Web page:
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Ann Bot. 2009 Dec;104(7):1421-34. doi: 10.1093/aob/mcp252. Epub 2009 Oct 6.

Paternity analysis-based inference of pollen dispersal patterns, male fecundity variation, and influence of flowering tree density and general flowering magnitude in two dipterocarp species.

Author information

1
Forestry Division, Japan International Research Centre for Agricultural Sciences, Ohwashi, Tsukuba, Ibaraki 305-8686, Japan. ntani@affrc.go.jp

Abstract

BACKGROUND AND AIMS:

Knowledge of pollen dispersal patterns and variation of fecundity is essential to understanding plant evolutionary processes and to formulating strategies to conserve forest genetic resources. Nevertheless, the pollen dispersal pattern of dipterocarp, main canopy tree species in palaeo-tropical forest remains unclear, and flowering intensity variation in the field suggests heterogeneity of fecundity.

METHODS:

Pollen dispersal patterns and male fecundity variation of Shorea leprosula and Shorea parvifolia ssp. parvifolia on Peninsular Malaysian were investigated during two general flowering seasons (2001 and 2002), using a neighbourhood model modified by including terms accounting for variation in male fecundity among individual trees to express heterogeneity in flowering.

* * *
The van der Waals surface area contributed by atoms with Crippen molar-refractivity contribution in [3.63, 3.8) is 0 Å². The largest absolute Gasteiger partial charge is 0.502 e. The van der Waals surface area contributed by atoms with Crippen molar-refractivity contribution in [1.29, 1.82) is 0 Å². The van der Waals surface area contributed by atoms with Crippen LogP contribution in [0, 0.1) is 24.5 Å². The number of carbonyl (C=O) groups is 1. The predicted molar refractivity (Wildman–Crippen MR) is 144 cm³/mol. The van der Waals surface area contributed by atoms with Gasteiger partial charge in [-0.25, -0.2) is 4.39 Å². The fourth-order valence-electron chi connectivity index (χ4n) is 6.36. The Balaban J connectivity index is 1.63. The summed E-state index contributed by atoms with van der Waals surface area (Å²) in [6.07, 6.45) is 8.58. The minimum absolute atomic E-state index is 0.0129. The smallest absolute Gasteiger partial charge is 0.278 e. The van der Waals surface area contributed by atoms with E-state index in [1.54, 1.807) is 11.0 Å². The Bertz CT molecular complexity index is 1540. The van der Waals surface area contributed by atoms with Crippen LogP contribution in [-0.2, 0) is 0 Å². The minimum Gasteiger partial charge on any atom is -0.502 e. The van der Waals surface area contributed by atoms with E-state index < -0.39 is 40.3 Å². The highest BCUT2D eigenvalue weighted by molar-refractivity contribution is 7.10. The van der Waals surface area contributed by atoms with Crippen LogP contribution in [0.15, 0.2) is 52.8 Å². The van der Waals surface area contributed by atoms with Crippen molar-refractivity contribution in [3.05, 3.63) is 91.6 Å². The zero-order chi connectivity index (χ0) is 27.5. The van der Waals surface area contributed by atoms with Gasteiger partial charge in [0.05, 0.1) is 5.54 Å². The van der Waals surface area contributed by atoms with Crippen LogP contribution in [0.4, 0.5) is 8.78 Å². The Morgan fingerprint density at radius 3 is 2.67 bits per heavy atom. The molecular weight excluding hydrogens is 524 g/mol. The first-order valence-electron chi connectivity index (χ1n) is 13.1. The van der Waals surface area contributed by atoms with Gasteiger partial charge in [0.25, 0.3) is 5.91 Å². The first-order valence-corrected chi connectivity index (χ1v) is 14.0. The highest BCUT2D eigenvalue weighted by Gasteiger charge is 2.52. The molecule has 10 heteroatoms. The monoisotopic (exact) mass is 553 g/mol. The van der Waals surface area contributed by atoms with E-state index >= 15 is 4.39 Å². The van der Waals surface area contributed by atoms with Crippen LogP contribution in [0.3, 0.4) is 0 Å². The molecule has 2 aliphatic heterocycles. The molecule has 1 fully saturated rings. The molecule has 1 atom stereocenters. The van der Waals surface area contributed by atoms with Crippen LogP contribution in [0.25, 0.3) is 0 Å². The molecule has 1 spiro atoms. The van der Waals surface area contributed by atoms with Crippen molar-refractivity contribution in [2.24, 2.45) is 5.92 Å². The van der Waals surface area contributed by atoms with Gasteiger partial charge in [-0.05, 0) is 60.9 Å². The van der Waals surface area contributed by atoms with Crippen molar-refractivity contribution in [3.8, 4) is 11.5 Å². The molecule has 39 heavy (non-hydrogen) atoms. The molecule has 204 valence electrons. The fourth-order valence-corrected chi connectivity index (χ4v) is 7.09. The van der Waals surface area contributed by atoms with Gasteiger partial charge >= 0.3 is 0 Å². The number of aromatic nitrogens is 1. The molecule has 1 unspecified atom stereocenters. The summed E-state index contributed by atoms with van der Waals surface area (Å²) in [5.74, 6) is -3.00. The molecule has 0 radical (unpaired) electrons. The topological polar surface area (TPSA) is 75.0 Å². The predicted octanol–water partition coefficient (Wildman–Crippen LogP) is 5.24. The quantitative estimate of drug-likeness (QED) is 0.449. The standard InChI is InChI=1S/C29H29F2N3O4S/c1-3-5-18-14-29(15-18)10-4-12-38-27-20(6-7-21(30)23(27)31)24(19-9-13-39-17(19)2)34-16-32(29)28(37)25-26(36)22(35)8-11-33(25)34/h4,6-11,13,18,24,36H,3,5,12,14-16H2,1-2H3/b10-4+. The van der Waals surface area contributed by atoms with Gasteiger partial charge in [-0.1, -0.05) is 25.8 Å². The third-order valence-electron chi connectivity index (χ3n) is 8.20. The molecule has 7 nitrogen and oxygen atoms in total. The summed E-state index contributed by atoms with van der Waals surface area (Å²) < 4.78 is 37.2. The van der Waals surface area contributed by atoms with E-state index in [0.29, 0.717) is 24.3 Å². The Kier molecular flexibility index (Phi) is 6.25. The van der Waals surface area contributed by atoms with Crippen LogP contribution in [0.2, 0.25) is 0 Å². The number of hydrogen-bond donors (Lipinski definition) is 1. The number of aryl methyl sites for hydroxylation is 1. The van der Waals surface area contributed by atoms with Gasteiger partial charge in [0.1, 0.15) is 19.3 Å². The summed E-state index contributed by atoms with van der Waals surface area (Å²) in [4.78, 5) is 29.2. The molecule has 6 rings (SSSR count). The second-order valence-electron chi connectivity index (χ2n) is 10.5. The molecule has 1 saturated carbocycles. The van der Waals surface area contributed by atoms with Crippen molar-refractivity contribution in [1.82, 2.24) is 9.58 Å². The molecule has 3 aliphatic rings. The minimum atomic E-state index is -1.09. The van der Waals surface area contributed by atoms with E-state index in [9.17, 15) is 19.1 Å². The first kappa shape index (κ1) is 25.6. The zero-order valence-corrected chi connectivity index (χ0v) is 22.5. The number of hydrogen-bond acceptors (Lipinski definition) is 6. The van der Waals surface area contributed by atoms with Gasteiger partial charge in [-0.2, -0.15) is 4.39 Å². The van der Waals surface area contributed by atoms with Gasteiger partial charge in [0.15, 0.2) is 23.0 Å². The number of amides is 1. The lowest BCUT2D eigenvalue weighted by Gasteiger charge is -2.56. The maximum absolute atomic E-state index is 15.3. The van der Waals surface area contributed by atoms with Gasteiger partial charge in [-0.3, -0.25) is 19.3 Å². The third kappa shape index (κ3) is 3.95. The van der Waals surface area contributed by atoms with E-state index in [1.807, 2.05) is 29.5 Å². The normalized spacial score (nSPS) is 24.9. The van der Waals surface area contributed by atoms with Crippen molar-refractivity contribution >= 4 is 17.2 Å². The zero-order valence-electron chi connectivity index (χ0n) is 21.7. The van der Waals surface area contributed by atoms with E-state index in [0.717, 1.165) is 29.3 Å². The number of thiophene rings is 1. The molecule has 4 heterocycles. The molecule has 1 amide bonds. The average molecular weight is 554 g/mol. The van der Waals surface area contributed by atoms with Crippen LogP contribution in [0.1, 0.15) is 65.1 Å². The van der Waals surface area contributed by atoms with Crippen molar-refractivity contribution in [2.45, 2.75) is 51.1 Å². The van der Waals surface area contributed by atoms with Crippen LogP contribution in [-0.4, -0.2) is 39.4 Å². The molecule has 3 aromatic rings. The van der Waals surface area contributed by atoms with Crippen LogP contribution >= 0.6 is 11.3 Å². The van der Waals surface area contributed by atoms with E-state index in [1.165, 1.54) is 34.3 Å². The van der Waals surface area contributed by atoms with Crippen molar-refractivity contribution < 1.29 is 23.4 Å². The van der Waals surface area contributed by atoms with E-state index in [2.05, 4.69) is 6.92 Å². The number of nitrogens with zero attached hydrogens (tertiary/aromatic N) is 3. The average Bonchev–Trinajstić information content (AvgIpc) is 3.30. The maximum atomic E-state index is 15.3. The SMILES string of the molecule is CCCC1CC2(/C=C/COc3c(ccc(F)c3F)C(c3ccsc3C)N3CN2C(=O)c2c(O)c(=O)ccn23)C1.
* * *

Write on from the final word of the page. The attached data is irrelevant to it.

KEY RESULTS:

The pollen dispersal patterns of the two dipterocarp species were affected by differences in conspecific tree flowering density, and reductions in conspecific tree flowering density led to an increased selfing rate. Active pollen dispersal and a larger number of effective paternal parents were observed for both species in the season of greater magnitude of general flowering (2002).

CONCLUSIONS:

The magnitude of general flowering, male fecundity variation, and distance between pollen donors and mother trees should be taken into account when attempting to predict the effects of management practices on the self-fertilization and genetic structure of key tree species in tropical forest, and also the sustainability of possible management strategies, especially selective logging regimes.

PMID:
19808773
PMCID:
PMC2778397
DOI:
10.1093/aob/mcp252
[Indexed for MEDLINE]
Free PMC Article

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